The text, chart and photos are all courtesy and permission of the San Francisco architect James Dixon: James Dixon Website. We are most grateful for his generosity in allowing us to use them.

1Victorian-Edwardian Timeline
This is a fascinating timeline of the different styles of architecture that will be discussed in this piece, created by Architect James Dixon. It can be a little difficult to read, but is easier to decipher if you adjust your screen-view zoom larger. It can also be found online at James Dixon’s website.

2Gothic Revival: 1840 – 1890
The publication of Cottage Residences by Andrew Jackson Downing in 1842 became the spur for the Gothic Revival style in America. The residential offshoot, called Carpenter Gothic, used wood rather than stone and eschewed gargoyles and stained glass in favor of simpler ornament. Although some of the more extravagant homes may qualify as Gothic Revival, most can safely be called Carpenter Gothic. Characteristics of this style include pointed arches over doors and windows; steeply pitched roofs: turrets, pinnacles, crenellations; and leaded glass windows.

3Victorian Italianate: 1850 – 1890
In 1850, Andrew Jackson Downing published The Architecture of Country Houses. which popularized a new style: Italianate. The house at 807 Franklin is an elaborate example of the style, exhibiting many of the hallmark characteristics: quions along the edges; tall, narrow windows with rounded tops, porch portico, a slanted bay window, classical columns and pilasters, as well as the look of a building that should be made out of stone.
Additional Photos
 
 
 
4Victorian Stick: 1860 – 1890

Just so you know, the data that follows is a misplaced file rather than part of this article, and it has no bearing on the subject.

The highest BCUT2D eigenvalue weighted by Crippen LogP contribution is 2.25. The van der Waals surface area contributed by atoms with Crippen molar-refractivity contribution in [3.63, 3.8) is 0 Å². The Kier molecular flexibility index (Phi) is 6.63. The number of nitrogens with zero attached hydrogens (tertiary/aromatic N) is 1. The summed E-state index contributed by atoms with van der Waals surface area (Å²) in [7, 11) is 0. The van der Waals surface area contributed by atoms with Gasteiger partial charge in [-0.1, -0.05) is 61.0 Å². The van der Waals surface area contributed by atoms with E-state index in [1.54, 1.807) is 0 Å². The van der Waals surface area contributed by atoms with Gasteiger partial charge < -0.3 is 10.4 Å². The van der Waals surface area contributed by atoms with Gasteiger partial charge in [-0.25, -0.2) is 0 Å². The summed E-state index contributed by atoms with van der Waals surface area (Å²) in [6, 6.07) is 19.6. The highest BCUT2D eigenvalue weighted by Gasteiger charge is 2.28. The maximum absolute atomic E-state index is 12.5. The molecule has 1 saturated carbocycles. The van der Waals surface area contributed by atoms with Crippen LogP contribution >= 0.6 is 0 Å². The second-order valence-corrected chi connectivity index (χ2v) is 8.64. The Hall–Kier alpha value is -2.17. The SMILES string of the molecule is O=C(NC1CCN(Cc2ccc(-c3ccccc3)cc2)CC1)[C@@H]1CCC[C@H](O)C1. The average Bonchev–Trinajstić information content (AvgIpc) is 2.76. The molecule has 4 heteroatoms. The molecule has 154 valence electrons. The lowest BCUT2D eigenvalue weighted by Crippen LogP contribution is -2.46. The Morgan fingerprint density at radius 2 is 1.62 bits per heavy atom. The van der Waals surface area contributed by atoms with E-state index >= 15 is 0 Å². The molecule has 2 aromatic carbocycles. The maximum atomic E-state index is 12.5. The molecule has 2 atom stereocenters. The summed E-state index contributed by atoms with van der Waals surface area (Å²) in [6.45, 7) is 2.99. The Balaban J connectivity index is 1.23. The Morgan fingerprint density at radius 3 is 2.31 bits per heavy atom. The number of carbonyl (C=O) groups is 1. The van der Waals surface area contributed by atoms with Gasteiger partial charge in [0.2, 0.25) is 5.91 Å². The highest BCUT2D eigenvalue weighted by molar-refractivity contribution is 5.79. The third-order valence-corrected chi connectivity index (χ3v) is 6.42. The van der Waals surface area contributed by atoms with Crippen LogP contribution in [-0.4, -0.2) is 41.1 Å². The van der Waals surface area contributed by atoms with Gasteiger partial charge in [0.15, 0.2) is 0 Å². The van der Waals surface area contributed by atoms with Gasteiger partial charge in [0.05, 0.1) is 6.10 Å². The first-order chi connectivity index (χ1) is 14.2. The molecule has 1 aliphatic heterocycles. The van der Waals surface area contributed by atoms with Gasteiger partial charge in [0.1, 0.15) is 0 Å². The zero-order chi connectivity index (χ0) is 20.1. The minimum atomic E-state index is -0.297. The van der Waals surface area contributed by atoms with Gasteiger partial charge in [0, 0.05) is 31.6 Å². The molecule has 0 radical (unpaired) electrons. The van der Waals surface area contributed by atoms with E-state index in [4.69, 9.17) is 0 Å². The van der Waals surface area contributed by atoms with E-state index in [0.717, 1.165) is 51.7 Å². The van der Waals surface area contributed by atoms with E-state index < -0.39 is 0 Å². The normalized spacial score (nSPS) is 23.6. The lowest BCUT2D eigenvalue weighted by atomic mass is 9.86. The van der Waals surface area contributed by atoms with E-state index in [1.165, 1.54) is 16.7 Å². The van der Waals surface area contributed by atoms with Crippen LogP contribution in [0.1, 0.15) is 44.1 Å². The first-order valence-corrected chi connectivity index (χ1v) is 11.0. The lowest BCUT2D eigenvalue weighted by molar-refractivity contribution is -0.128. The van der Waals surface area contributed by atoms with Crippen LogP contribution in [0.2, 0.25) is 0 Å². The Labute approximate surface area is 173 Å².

These houses have long, thin pieces of wood, called “sticks,” applied to their surface, especially at corners. These sticks are meant to be both decorative and expressive of the underlying wood framed structure. In the 1870s these decorative elements became exceedingly numerous and elaborate. Homes in this new vein were called Stick Eastlake, which is actually a misnomer since Charles Eastlake, from whom the name derives, abhorred excessive ornamentation. San Francisco has the greatest concentration of Stick and Stick Eastlake style homes in the world.
More Photos
 
5Queen Anne: 1880 – 1910
The Queen Anne style came after many Victorian styles and it is not uncommon to see elements of preceding styles in one house. Two things make it easy to identify a Queen Anne: plasticity (“in-ness and out-ness”) and a continuous gable roof that is expressed at the street. Some houses that began as Italianate or Stick became Queen Anne after a remodel, and there are also some that are all three styles at once. The Victorians dreaded the vacant surface, everything was decorated. Characteristics include multi-textured facade; steeply pitched roof with gable front; conical, corner tower; cutaway bay windows; bands of ornament; and stained glass